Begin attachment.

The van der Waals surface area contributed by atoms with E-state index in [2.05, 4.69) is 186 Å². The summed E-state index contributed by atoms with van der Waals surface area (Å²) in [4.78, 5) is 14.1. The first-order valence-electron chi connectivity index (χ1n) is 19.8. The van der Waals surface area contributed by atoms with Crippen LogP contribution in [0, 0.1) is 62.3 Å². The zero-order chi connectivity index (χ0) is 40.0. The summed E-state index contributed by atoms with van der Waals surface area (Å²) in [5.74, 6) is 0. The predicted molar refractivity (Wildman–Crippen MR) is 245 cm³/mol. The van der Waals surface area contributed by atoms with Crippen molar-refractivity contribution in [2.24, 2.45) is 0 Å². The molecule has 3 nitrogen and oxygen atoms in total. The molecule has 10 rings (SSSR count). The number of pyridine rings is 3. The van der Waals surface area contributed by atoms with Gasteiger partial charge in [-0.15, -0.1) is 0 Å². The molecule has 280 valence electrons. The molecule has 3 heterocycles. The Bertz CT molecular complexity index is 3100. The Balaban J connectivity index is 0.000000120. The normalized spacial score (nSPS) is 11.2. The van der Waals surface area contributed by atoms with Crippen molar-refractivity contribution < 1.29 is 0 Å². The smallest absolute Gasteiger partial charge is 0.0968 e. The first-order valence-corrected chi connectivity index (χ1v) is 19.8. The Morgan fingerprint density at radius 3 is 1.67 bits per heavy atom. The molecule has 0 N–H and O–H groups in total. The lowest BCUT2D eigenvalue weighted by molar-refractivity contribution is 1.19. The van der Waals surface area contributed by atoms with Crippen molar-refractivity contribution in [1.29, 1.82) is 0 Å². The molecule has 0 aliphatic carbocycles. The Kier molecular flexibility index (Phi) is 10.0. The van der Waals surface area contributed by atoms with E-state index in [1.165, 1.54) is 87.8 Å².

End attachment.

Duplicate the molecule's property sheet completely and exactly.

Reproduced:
The van der Waals surface area contributed by atoms with E-state index in [2.05, 4.69) is 186 Å². The summed E-state index contributed by atoms with van der Waals surface area (Å²) in [4.78, 5) is 14.1. The first-order valence-electron chi connectivity index (χ1n) is 19.8. The van der Waals surface area contributed by atoms with Crippen LogP contribution in [0, 0.1) is 62.3 Å². The zero-order chi connectivity index (χ0) is 40.0. The summed E-state index contributed by atoms with van der Waals surface area (Å²) in [5.74, 6) is 0. The predicted molar refractivity (Wildman–Crippen MR) is 245 cm³/mol. The van der Waals surface area contributed by atoms with Crippen molar-refractivity contribution in [2.24, 2.45) is 0 Å². The molecule has 3 nitrogen and oxygen atoms in total. The molecule has 10 rings (SSSR count). The number of pyridine rings is 3. The van der Waals surface area contributed by atoms with Gasteiger partial charge in [-0.15, -0.1) is 0 Å². The molecule has 280 valence electrons. The molecule has 3 heterocycles. The Bertz CT molecular complexity index is 3100. The Balaban J connectivity index is 0.000000120. The normalized spacial score (nSPS) is 11.2. The van der Waals surface area contributed by atoms with Crippen molar-refractivity contribution < 1.29 is 0 Å². The smallest absolute Gasteiger partial charge is 0.0968 e. The first-order valence-corrected chi connectivity index (χ1v) is 19.8. The Morgan fingerprint density at radius 3 is 1.67 bits per heavy atom. The molecule has 0 N–H and O–H groups in total. The lowest BCUT2D eigenvalue weighted by molar-refractivity contribution is 1.19. The van der Waals surface area contributed by atoms with Crippen molar-refractivity contribution in [1.29, 1.82) is 0 Å². The molecule has 0 aliphatic carbocycles. The Kier molecular flexibility index (Phi) is 10.0. The van der Waals surface area contributed by atoms with E-state index in [1.165, 1.54) is 87.8 Å².